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US rate hike fuels shift in baht policy


Thanong Khanthong says the Thai monetary authorities have been forced to shift to a weak-baht policy because of rising US interest rates.

A bias towards a weak-baht policy is inevitable after the US Federal Reserve Board put the brakes on its monetary policy to try and give the US economy a soft landing.


The likelihood is that it can go down further to Bt40 to the dollar (a level that should not harm Thai macro-economic stability) due to further upward pressure of the US interest rates. 


After mostly staying firm at Bt36-Bt37 to the US dollar over the past two years, except for a brief period late last year, the baht last week slid to Bt39 to the dollar. This followed the upward pressure of US interest rates. Higher US rates make the dollar stronger and make it more attractive for investors to hold dollar deposits. On Friday the baht was trading at around Bt39.15 to the dollar.

The likelihood is that it can go down further to Bt40 to the dollar (a level that should not harm Thai macro-economic stability) due to further upward pressure of the US interest rates. The Thai authorities have projected that the Fed funds rate may rise by another 0.75 of a percentage point.

The question is whether it will slip further to Bt43 to the dollar, as projected by Barclays Capital. Hitting that level would put prices under pressure and make life difficult for Thai monetary authorities to maintain macro-economic stability.

Amid rising US interest rates, MR Chatu Mongol Sonakul, the Bank of Thailand governor, this week gave an assurance that the Thai authorities would continue to stick to their low-interest-rate policy to support the economic recovery and facilitate the corporate debt-restructuring process. His comments signalled that the authorities were willing to let the baht slip further, for US rates were clearly on an uptrend.

A jump in the US Federal fund rate by half a percentage point to 6.50 per cent last week had a far-reaching impact on global currencies and financial markets. It also forced a shift in Thailand's foreign-exchange policy, which over the past two years was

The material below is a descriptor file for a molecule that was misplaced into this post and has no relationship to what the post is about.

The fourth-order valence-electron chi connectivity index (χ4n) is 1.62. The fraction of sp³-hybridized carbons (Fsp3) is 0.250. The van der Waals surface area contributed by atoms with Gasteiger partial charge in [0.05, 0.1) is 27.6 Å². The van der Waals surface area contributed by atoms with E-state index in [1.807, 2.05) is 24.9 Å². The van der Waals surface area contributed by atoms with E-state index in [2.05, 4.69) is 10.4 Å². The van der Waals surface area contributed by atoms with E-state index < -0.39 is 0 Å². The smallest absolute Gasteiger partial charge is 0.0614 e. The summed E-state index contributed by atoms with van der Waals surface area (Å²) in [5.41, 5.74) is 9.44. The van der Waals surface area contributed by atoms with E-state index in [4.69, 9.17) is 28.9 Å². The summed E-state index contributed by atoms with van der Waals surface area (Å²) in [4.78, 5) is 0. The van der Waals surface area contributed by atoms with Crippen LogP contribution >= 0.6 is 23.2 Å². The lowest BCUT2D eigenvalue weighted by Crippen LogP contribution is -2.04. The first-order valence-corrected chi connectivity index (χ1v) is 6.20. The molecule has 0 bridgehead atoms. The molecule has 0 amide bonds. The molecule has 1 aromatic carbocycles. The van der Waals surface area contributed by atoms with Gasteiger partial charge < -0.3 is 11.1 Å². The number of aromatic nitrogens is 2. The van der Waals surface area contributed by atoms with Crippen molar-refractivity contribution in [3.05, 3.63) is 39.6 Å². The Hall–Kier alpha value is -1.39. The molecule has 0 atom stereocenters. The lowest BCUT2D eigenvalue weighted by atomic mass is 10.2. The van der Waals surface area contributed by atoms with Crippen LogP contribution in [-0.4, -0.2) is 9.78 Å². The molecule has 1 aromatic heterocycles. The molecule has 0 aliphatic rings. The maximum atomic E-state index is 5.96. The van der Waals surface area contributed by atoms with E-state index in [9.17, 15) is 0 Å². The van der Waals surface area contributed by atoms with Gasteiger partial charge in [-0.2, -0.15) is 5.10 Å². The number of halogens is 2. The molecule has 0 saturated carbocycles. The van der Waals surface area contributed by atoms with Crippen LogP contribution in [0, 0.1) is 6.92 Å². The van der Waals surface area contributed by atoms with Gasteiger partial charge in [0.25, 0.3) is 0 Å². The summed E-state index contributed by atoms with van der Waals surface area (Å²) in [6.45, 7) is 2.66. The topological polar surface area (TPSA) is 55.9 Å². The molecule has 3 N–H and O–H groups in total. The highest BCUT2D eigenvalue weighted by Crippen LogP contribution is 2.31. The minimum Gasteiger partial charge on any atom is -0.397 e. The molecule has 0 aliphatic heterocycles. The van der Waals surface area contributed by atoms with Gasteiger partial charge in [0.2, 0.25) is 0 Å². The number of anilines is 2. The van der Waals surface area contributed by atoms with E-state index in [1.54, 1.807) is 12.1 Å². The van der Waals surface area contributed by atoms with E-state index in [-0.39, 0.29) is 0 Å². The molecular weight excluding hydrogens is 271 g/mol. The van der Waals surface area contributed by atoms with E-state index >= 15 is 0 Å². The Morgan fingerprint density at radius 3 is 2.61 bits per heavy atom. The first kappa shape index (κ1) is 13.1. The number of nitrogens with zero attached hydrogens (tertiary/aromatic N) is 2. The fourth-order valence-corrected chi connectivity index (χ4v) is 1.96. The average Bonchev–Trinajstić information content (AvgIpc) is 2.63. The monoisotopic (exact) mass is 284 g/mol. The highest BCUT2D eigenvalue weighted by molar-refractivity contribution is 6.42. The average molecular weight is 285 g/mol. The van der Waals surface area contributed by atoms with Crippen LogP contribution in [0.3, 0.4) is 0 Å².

biased towards a strong baht.

Thai short-term rates are hovering at a historical low of 2 per cent, a big gap against the US rates. But the capital controls that have been put in place will assure that speculative attacks against the baht will be difficult.

Both Finance Minister Tarrin Nimmanahaeminda and Chatu Mongol, for all their personal conflicts, share a fundamental view with the International Monetary Fund over the strong-baht policy. They believe that the baht should not depreciate too sharply because it would lead to inflationary pressure and make it more costly for Thai corporations to repay their foreign-currency debts. Besides, the Thai producers should also learn to cut costs and improve productivity to compete rather than banking on the authorities for a soft baht policy. Tarrin and Chatu Mongol were also afraid that if the foreign-currency debt, which peaked at US$70 billion (Bt2.74 trillion) before the crisis, was not brought down to a more sustainable level it might lead to a situation of chronic indebtedness.

But opponents of the strong-baht policy - from Dr Supachai Panitchpakdi, the deputy prime minister, and Dr Virabongsa Ramangkura, the former finance minister, to Pridiyathorn Devakula, the president of the Export and Import Bank of Thailand - have been suggesting that the baht should hover around Bt40 to the US dollar in order to boost exports. For a weaker baht, when converted from dollar receipts into local currency, would not only raise the competitiveness of Thai exports and farm products in the world'market but also increase the amount of money in circulation at a time when lending from banks has almost dried up.

Tarrin and Chatu Mongol have the last say, however. As a result, the baht has been kept strong, even stronger than the Malaysian ringgit. After the 1997 financial crisis, the baht plunged from Bt25-Bt26 to the dollar to Bt36-Bt37, while the ringgit slipped from 2.50 to a pegged 3.80. This currency peg, which provided stability, has become more accommodative to Malaysian exports. Malaysia has a lower foreign-currency debt than Thailand. With a floating baht, which is more flexible than the pegged ringgit, the baht can now move in a more parallel direction, if not be more competitive against the Malaysian currency.

Nonetheless, the strong-baht policy over the past two years worked to lower foreign-currency debt. Big corporations from Siam Cement to United Communications took advantage of the strong baht and low interest rates to issue bonds to repay their foreign debts. They have mostly succeeded in converting their foreign-currency debt into baht debt. Now the foreign-currency debt for the private sector has fallen from $70 billion to $30 billion.

From now on it will be a big challenge how the authorities maintain their grip on the baht amid rising US interest rates. There is a large gap between Thai rates and those in the US, making it less attractive to hold baht.

With a fragile banking sector and the slow process of corporate debt restructuring, the confidence hard won over the past two years may be slipping through the authorities' fingers. But it will not go from bad to worst for Thailand if the US economy manages to achieve a soft landing.



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